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dc.contributor.advisor Stone, Lynda en
dc.contributor.author Burner, Lauren Renee en
dc.date.accessioned 2012-09-21T21:46:52Z en
dc.date.available 2012-09-21T21:46:52Z en
dc.date.issued 2012-09-21 en
dc.date.submitted 2012-05 en
dc.identifier.uri http://hdl.handle.net/10211.9/1846 en
dc.description Project (M.A., Child Development (Theory and Research))--California State University, Sacramento, 2012. en
dc.description.abstract With the number of children diagnosed with autism increasing, teachers and paraprofessional aides are experiencing high numbers of students diagnosed with autism spectrum disorder in the mainstream classrooms. Although teachers and aides may have some background knowledge in behaviorism, techniques such as applied behavior analysis may not have been included in their educational backgrounds. Applied behavior analysis (ABA) is a system of tools and methods designed to assist teachers in working with children diagnosed with autism. Applied behavior analysis strategies promote higher incidences of appropriate social, behavioral, on task and language functioning for children with autism. Providing teachers and aides with training methods and strategies of ABA to utilize within the classroom for their students diagnosed with autism spectrum disorder was the main goal of this project. Sources of Data The researcher developed a three-part workshop series that presented teachers and aides with information on autism spectrum disorder, behaviors associated with the disorder, award systems, and reinforcement and incorporation methods. The researcher also developed a supplemental manual with all information provided in the workshop series to serve as a future resource. Participants were provided with a packet that contained all power point presentations, handouts and activities, as well as a manual. The researcher also developed an activity in the first and last workshops to assess the participants’ present and past knowledge of autism spectrum disorder, behaviors associated and present therapeutic options. At the end of the workshop presentations, participants completed a brief evaluation rating their experience in the workshop. Conclusions Reached Analysis of the data from group activity from presentations one and three showed that 33 out of the 35 participants increased their knowledge of terms and phrases related to autism spectrum disorders’ 29 out of the 35 participants increased their terms and phrases for behaviors associated with autism and 31 out of 35 participants increased their terms and phrases for therapeutic options. Results from the evaluation survey indicated that the overall experience of the workshop presentation was valued and enjoyable. Participants indicated that they gained a significant amount of knowledge and would be able to implement this knowledge into their classrooms appropriately. Participants also indicated on the future suggestions and comments option that they would like to see more professional guest speakers in the presentations. Future recommendations would suggest having follow-up workshop trainings with the teachers and aides to see if the ABA behavior management systems have been incorporated effectively in the classroom. en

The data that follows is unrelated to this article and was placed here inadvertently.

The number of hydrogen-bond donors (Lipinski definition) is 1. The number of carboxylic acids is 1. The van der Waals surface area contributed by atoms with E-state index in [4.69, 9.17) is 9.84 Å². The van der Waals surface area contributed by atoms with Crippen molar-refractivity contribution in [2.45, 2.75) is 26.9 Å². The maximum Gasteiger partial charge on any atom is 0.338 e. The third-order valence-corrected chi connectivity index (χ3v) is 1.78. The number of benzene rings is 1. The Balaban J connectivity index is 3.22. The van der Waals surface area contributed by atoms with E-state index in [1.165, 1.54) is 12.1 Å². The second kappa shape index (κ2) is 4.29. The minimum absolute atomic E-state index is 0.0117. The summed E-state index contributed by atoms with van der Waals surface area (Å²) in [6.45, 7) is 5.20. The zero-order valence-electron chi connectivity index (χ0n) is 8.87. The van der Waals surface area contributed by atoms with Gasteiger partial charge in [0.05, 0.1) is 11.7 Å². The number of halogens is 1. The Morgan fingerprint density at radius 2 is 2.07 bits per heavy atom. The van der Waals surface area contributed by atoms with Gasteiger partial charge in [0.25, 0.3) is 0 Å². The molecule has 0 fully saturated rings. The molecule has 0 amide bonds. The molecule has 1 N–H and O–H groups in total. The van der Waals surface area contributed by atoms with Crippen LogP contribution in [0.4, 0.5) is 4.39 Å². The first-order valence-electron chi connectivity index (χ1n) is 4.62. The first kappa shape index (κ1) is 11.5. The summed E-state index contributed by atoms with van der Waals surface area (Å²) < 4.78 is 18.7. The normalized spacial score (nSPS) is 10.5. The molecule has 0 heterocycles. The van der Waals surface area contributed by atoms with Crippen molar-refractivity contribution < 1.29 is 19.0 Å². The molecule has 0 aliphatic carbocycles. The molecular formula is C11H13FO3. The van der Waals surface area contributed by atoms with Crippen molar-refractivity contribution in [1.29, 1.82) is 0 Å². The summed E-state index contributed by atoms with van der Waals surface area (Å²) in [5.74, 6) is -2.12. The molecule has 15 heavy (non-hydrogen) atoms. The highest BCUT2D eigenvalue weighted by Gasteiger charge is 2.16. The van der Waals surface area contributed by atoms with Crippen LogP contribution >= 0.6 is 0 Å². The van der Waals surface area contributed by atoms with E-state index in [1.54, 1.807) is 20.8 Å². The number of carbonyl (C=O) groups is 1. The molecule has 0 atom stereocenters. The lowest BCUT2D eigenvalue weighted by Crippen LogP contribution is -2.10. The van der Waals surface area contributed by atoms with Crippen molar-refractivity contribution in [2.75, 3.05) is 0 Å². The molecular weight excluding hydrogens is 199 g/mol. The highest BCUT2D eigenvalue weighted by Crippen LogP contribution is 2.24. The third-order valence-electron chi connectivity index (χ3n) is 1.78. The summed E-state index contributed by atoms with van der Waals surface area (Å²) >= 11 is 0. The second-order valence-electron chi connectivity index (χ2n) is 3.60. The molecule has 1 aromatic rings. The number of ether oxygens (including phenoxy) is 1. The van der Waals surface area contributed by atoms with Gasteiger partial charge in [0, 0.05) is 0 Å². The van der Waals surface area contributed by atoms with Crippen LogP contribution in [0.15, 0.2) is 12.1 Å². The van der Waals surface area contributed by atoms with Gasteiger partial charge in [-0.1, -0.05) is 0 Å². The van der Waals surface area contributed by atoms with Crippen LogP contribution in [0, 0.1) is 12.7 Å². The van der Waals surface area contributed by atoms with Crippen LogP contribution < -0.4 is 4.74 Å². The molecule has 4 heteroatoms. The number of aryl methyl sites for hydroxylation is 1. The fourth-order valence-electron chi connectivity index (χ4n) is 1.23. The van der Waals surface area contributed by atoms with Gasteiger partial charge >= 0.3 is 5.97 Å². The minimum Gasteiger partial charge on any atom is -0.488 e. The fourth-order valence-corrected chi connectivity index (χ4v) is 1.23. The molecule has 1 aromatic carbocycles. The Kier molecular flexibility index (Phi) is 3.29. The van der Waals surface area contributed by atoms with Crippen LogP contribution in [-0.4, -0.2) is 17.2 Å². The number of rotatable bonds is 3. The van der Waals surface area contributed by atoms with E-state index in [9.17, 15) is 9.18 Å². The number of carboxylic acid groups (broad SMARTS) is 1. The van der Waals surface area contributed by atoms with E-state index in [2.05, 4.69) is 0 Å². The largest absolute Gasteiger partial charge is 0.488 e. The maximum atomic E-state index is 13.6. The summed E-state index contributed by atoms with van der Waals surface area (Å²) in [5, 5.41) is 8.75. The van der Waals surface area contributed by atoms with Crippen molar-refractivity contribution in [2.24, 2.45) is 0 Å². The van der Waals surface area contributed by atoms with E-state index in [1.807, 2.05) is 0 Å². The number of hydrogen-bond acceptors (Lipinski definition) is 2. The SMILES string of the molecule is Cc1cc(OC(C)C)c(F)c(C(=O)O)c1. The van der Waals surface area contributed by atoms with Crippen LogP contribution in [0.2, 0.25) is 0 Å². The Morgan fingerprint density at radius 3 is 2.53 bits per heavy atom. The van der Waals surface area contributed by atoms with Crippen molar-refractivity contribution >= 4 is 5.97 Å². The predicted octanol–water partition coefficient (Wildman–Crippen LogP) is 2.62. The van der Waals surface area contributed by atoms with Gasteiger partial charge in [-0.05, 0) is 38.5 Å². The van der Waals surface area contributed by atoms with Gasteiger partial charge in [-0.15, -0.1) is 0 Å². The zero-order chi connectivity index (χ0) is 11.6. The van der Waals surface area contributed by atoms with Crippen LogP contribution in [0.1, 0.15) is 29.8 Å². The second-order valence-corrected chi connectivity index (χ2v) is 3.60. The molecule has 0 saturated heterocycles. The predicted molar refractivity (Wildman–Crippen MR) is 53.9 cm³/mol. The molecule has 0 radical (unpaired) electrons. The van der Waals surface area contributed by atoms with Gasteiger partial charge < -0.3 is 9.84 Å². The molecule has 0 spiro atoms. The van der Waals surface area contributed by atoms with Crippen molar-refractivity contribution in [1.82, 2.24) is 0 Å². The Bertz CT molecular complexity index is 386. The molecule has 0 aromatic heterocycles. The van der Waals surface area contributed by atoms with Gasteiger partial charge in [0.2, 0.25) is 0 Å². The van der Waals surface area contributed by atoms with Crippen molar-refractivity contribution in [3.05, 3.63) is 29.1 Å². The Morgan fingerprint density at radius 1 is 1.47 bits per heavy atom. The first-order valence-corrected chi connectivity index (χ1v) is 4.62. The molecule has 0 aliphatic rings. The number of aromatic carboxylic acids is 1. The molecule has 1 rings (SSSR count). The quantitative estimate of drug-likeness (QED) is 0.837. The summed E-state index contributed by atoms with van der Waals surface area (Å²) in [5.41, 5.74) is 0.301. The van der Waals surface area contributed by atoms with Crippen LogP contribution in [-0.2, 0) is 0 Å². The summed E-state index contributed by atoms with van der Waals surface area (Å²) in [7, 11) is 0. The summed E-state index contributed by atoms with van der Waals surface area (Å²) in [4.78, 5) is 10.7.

dc.description.sponsorship Graduate and Professional Studies in Education en_US
dc.description.sponsorship Graduate and Professional Studies in Education en
dc.language.iso en_US en
dc.subject Applied behavior analysis en
dc.title Bringing applied behavior analysis into the classroom: a workshop for preschool and elementary school teachers and paraprofessional aides en
dc.type Project en


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